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IdentifierCreatedClassificationOrigin
05SANJOSE1940 2005-08-19 21:09:00 UNCLASSIFIED//FOR OFFICIAL USE ONLY Embassy San Jose
Cable title:  

COSTA RICA AND ASIA TRADE ISSUES IN THE MEDIA

Tags:   ETRD ECPS ECON PREL PGOV SOCI CS 
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					  UNCLAS SAN JOSE 001940 

SIPDIS

SENSITIVE

WHA/CEN
EB FOR WCRAFT, BLAMPRON
E FOR DEDWARDS
WHA/EPSC FOR KURS, LGUMBINER
STATE PASS TO USTR FOR RVARGO, CPADILLA, AMALITO

E.O. 12958: N/A
TAGS: ETRD ECPS ECON PREL PGOV SOCI CS
SUBJECT: COSTA RICA AND ASIA TRADE ISSUES IN THE MEDIA




1. (U) Summary. In the midst of President Pacheco's 12-
day trip to Taiwan and Japan, issues surrounding trade
between Costa Rica and several Asian countries have been
recent topics in the local press. While in Taipei,
President Pacheco discussed his intentions to pursue a free
trade agreement (FTA) with Taiwan. (Several months ago,
Minister of Foreign Trade (COMEX) Manuel Gonzalez announced
Costa Rica's intentions to pursue free trade talks with
Japan.) While in Tokyo, Japanese business representatives
urged passage of the United States-Central American-
Dominican Republic free trade agreement (CAFTA-DR).
Despite not having official relations with China and being
one of only two dozen nations to officially recognize
Taiwan, trade with China is growing rapidly. End Summary.



2. (U) According to an August 17, 2005, article in "La
Republica," Costa Rican exports to Taiwan have grown from
USD 9.9 million in 2000 to USD 38.4 million in 2003, but
decreased slightly last year to USD 34.8 million. Pacheco
stated that starting free trade negotiations with Taiwan is
a strategic decision to penetrate Asian markets. Costa
Rican business people have criticized this decision and
stated that greater attention should be placed on the more
important markets of the U.S. and European Union (EU).
These critics said that Pacheco's decision regarding an FTA
with Taiwan shows a lack of vision and knowledge by the
current administration. "This is not the time to try to
start negotiations with Taiwan when we cannot even move
forward on the free trade agreement with the U.S.," said
Sergio Navas, Executive Vice President of the Costa Rican
Chamber of Exporters.



3. (U) Press coverage has also been given to trade with
China. The aforementioned "La Republica" article revealed
that Costa Rican exports to China have grown from USD 30.1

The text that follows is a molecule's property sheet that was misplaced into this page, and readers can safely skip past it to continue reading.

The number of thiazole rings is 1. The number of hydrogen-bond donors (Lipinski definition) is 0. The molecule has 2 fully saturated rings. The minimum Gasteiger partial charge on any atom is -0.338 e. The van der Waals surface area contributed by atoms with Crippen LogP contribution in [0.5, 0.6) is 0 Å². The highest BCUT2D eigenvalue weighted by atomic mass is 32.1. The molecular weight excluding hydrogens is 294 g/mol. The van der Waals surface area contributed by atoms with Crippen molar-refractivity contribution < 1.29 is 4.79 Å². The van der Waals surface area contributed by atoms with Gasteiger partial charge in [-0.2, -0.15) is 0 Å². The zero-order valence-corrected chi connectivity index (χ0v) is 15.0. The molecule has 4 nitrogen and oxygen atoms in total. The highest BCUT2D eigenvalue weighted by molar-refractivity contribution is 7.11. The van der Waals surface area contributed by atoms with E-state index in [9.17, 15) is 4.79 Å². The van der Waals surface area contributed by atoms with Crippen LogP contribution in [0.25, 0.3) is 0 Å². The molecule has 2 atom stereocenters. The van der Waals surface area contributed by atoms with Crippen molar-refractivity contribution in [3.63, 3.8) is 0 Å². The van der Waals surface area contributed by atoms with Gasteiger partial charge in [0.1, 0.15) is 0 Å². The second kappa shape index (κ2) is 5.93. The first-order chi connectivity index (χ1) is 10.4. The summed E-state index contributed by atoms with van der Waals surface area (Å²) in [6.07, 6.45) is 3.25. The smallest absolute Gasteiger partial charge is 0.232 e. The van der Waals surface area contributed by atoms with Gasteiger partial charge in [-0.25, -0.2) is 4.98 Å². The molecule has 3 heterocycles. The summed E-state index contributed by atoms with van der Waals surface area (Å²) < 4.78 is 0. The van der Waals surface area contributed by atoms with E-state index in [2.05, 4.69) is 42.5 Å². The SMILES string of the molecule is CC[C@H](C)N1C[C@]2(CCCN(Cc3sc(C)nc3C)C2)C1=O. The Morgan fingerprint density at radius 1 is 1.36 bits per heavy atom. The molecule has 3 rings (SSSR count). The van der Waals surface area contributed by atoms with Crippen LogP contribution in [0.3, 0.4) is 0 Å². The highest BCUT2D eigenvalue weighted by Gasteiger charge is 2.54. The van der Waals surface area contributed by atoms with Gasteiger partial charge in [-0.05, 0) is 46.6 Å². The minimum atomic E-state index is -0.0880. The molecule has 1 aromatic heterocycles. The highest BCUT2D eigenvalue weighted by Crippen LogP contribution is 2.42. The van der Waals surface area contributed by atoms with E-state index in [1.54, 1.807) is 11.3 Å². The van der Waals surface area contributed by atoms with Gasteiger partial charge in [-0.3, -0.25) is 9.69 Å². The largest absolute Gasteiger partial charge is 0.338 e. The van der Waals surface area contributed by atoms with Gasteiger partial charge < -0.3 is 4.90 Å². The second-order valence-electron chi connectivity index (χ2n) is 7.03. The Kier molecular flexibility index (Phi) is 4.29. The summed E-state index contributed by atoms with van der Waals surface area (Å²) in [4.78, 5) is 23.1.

million in 2000 to USD 300.1 million in 2004 (almost nine
times the exports to Taiwan in 2004). "In the trade aspect,
the potential of China is enormous and is more attractive,"
said Mayi Antillon, Vice President of the Industry Chamber.
Critics of President Pacheco state that "giving priority to
an agreement with Taiwan would show a lack of clarity in
the administration's trade policy." A similar article
covering the growth in exports to China appeared in the
August 18, 2005 "La Prensa Libre."



4. (U) An August 19, 2005 "La Republica" article revealed
that Japanese business representatives stated that approval
of CAFTA-DR would be seen as progress in the process of
regional economic integration, and is considered essential
in attracting increased investment to Central America. The
business representatives assured that CAFTA-DR will bring
new economic opportunities to the region.



5. (SBU) Comment. Costa Rica has a long history of
diplomatic ties with Taiwan. President Pacheco's
announcement to pursue an FTA with Taiwan may be more
public relations than anything else. In addition, Minister
Gonzalez, who has been working on finishing FTAs including
CAFTA-DR that were started by his predecessor, may be
motivated by his desire to make his mark in the FTA arena.
COMEX has its hands full with implementing the recently
approved FTA with the 12-Caribbean nation group CARICOM,
and working on the numerous issues related to CAFTA-DR
ratification. The recent announcements of intentions to
pursue FTAs with Taiwan, the EU, and Japan are lofty goals
but may not reflect COMEX's current capabilities,
especially given the departure of many key personnel over
the last year.
FRISBIE